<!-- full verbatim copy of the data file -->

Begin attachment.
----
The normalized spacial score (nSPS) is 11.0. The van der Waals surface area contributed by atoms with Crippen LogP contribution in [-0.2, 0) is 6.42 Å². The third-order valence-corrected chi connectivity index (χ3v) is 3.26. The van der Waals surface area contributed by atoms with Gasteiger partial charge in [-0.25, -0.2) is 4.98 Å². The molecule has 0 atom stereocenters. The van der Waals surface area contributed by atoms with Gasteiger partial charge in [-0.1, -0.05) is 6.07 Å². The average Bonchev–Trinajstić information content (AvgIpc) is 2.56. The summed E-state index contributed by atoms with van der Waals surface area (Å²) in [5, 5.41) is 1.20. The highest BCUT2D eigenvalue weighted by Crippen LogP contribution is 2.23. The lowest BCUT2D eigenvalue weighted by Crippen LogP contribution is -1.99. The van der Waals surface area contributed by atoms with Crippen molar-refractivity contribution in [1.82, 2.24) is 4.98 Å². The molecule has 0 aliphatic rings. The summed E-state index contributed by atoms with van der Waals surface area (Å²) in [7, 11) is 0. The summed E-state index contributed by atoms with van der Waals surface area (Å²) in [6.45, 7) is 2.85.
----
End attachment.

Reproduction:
The normalized spacial score (nSPS) is 11.0. The van der Waals surface area contributed by atoms with Crippen LogP contribution in [-0.2, 0) is 6.42 Å². The third-order valence-corrected chi connectivity index (χ3v) is 3.26. The van der Waals surface area contributed by atoms with Gasteiger partial charge in [-0.25, -0.2) is 4.98 Å². The molecule has 0 atom stereocenters. The van der Waals surface area contributed by atoms with Gasteiger partial charge in [-0.1, -0.05) is 6.07 Å². The average Bonchev–Trinajstić information content (AvgIpc) is 2.56. The summed E-state index contributed by atoms with van der Waals surface area (Å²) in [5, 5.41) is 1.20. The highest BCUT2D eigenvalue weighted by Crippen LogP contribution is 2.23. The lowest BCUT2D eigenvalue weighted by Crippen LogP contribution is -1.99. The van der Waals surface area contributed by atoms with Crippen molar-refractivity contribution in [1.82, 2.24) is 4.98 Å². The molecule has 0 aliphatic rings. The summed E-state index contributed by atoms with van der Waals surface area (Å²) in [7, 11) is 0. The summed E-state index contributed by atoms with van der Waals surface area (Å²) in [6.45, 7) is 2.85.